Agency Information Collection Activities; Proposals, Submissions, and Approvals: Additional Criteria and Procedures for Classifying Over-the-Counter Drugs, etc.
This Notice document was issued by the Food and Drug Administration (FDA)
For related information, Open Docket Folder
DEPARTMENT OF HEALTH AND HUMAN SERVICES
Food and Drug Administration
[Docket No. FDA-2010-N-0493]
Agency Information Collection Activities; Submission for Office of Management and Budget Review; Comment Request; Additional Criteria and Procedures for Classifying Over-the-Counter Drugs as Generally Recognized as Safe and Effective and Not Misbranded
Food and Drug Administration, HHS.
The Food and Drug Administration (FDA) is announcing that a proposed collection of information has been submitted to the Office of Management and Budget (OMB) for review and clearance under the Paperwork Reduction Act of 1995.
Fax written comments on the collection of information by March 10, 2011.
To ensure that comments on the information collection are received, OMB recommends that written comments be faxed to the Office of Information and Regulatory Affairs, OMB, Attn: FDA Desk Officer, FAX: 202-395-7285, or e-mailed to email@example.com. All comments should be identified with the OMB control number 0910—New and title “Additional Criteria and Procedures for Classifying Over-the-Counter Drugs as Generally Recognized as Safe and Effective and Not Misbranded.” Also include the FDA docket number found in brackets in the heading of this document.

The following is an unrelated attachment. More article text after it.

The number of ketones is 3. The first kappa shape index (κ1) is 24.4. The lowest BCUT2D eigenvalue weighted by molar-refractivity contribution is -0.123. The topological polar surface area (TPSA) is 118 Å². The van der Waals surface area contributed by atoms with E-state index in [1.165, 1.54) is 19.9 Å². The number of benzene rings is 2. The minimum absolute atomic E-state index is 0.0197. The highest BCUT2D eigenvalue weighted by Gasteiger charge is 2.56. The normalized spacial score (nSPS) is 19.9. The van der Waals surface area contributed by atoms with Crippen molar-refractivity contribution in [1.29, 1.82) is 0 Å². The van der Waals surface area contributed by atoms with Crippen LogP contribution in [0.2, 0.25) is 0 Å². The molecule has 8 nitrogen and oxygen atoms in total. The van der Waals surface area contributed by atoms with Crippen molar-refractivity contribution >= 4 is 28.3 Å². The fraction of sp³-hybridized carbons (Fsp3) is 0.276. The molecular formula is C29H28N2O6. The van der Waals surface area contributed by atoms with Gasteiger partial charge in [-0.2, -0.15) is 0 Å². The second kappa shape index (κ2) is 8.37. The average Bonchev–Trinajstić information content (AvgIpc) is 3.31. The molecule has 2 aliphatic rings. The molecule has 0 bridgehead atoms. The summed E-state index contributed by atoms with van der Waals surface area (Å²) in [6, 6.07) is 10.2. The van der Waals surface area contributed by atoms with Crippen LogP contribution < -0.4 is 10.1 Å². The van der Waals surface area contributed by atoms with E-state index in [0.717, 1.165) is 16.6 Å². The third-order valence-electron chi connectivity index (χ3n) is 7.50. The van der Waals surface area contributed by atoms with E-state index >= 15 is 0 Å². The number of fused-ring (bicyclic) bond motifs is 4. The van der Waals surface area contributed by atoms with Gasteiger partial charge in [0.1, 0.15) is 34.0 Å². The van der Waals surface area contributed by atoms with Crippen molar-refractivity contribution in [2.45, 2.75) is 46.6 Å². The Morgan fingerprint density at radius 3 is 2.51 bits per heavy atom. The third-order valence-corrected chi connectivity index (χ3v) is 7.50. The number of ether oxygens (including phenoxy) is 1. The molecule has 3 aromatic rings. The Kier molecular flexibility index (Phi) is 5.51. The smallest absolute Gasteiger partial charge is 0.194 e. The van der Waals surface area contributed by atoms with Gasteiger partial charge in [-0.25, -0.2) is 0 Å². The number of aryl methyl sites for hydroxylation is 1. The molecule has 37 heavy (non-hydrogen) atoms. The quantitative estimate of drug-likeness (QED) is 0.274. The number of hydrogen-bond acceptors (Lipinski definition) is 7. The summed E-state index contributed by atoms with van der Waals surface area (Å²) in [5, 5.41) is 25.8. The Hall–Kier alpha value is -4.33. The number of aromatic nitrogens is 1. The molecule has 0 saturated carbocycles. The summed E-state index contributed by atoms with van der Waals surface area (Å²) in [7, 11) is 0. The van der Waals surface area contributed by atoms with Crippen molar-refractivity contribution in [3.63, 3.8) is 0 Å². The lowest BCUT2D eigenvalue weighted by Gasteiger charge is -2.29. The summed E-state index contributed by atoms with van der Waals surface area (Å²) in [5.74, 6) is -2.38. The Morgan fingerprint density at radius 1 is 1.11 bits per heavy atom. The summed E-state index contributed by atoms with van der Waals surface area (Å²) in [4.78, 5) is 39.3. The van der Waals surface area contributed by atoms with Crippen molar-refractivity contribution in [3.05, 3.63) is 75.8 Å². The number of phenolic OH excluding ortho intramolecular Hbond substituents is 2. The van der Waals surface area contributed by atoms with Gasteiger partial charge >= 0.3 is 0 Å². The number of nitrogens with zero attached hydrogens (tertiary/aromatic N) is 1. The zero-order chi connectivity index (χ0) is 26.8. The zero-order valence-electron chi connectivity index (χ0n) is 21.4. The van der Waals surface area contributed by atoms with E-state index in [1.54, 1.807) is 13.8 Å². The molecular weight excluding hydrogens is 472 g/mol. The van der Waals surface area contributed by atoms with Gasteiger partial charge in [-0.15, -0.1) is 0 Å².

For Further Information Contact
Elizabeth Berbakos, Office of Information Management, Food and Drug Administration, 1350 Piccard Dr., PI50-400B, Rockville, MD 20850, 301-796-3792, Elizabeth.Berbakos@fda.hhs.gov.
In compliance with 44 U.S.C. 3507, FDA has submitted the following proposed collection of information to OMB for review and clearance.
Additional Criteria and Procedures for Classifying Over-the-Counter Drugs as Generally Recognized as Safe and Effective and Not Misbranded—(OMB Control Number 0910—New)